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World Health Organization: Tailoring malaria interventions in the COVID-19 response

April 22, 2020 - 15:34 -- Malaria World

During the COVID-19 pandemic, the malaria community must remain committed to supporting the prevention of malaria infection, illness and death through preventive and case management services, while maintaining a safe environment for patients, clients and staff. Deaths due to malaria and its comorbidities (anaemia, undernutrition, etc.) must continue to be prevented.

This document provides overarching principles as well as specific technical guidance for malaria interventions, including prevention of infection and disease, care and treatment of cases, testing, clinical services, supply chain and laboratory activities, during this time of the evolving COVID-19 pandemic. This document will be updated as the situation changes.

 

 

 

Jointly addressing endemic malaria and pandemic COVID-19

Malaria is a widespread endemic disease that causes illness in approximately 230 million people and kills approximately 430 000 people each year. Over the past two decades, ministries of health (MoHs), national malaria control programmes (NMCPs), district health offices, health facilities and community health workers (CHWs) have done substantial work to dramatically control the disease, and progress is tangible and visible in communities.

Currently, there are effective and affordable prevention measures for malaria. Tests and highly effective drugs that clear the parasite can be used in health facilities or in the community. Trained health staff and CHWs provide interventions to prevent, diagnose and cure malaria. Together, these assets have led to significant success in reducing the morbidity and mortality of malaria over the years.

The rapid emergence and spread of COVID-19 across the world has created massive global disruptions that are impacting people’s lives and well-being. There is an urgent need to aggressively tackle COVID-19. Remarkable work is already underway to discover better tests to identify who has the disease and to find preventive and treatment tools to stop the infection. As this work continues, we will need to slow and stop the spread of the disease, provide care for COVID-19 patients, and minimize the impact of the epidemic on health systems, social services and economic activity. Actions to limit transmission from one person to another include reductions in social movement, physical distancing, handwashing and the use of personal protective equipment (PPE) in high-risk settings.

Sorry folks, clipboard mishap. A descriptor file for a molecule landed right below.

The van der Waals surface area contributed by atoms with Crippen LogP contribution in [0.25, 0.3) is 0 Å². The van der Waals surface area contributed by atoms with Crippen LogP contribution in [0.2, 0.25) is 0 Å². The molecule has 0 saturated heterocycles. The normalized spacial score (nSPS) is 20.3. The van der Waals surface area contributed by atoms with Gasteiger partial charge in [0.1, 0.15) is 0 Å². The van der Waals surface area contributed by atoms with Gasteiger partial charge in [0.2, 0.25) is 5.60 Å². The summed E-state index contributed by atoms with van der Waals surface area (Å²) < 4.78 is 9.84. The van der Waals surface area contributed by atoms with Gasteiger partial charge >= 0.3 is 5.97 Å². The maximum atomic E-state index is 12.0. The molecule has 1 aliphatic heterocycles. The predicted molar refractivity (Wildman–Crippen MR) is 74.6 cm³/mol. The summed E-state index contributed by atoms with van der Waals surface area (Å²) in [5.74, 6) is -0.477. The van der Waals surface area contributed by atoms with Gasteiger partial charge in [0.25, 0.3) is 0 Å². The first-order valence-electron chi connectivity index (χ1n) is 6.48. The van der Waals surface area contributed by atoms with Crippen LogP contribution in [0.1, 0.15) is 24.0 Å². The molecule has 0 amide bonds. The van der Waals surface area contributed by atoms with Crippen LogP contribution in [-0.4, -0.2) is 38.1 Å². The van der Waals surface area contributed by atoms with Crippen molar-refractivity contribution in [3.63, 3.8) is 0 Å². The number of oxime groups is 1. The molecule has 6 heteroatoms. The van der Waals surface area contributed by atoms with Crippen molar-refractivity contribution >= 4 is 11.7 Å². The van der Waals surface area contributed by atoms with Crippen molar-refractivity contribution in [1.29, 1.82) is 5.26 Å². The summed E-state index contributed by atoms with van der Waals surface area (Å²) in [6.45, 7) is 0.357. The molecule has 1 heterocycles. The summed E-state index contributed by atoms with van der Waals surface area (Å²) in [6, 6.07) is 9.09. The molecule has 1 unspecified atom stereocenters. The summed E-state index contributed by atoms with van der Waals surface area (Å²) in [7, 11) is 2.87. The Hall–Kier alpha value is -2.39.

While taking these measures, it is essential that other killer diseases, such as malaria, are not ignored. We know from the recent Ebola outbreak in west Africa that a sudden increased demand on fragile health services can lead to substantial increases in morbidity and mortality from other diseases, including malaria. The COVID-19 pandemic could be devastating on its own – but this devastation will be substantially amplified if the response undermines the provision of life-saving services for other diseases.

The response to the COVID-19 pandemic must utilize and strengthen the infrastructure that has helped health programmes to address malaria and other infectious diseases around the world. If supported, these health systems will help to curb the impact of the COVID-19 epidemic and maintain essential health services. If the systems and staff are not well engaged, however, the gains made in saving lives from malaria and other diseases over the past 20 years may be lost.

In this context, MoHs and NMCPs must ensure that malaria control efforts (and efforts to control other endemic diseases) are not hampered or neglected as they tackle the COVID-19 pandemic. Their people and their systems will be the backbone of the COVID-19 response. This is not the time to stymie health services and undo past gains against known killer diseases. However, it is the time to strengthen investments in the health system and in community measures so that together we can take on the challenge. This document provides guidance to Member States on how to ensure the maintenance of malaria services as part of the essential health package in the country while working to control COVID-19.

Key recommendations

  1. Malaria-endemic country governments and their in-country and global partners should ensure flexibility and rapid response to safely serve clients/patients with malaria prevention and case management in areas affected by COVID-19. The country-specific malaria response should consider the critical preparedness, readiness and response actions for COVID-19:
  • Protect the health care workforce.
  • Protect clients and patients.
  1. National and local programmes should continue to provide core preventive and case management interventions for malaria (and other communicable diseases/conditions affecting the population), even with the risk of transmission of COVID-19. Malaria morbidity and mortality pose a substantial risk that is currently being reduced by key core interventions. The continued provision of these interventions is essential to save lives. All intervention delivery should consider the recommended personal and community precautions against COVID-19, which may vary depending on the intervention and its potential associated risk. Programmes should do the following: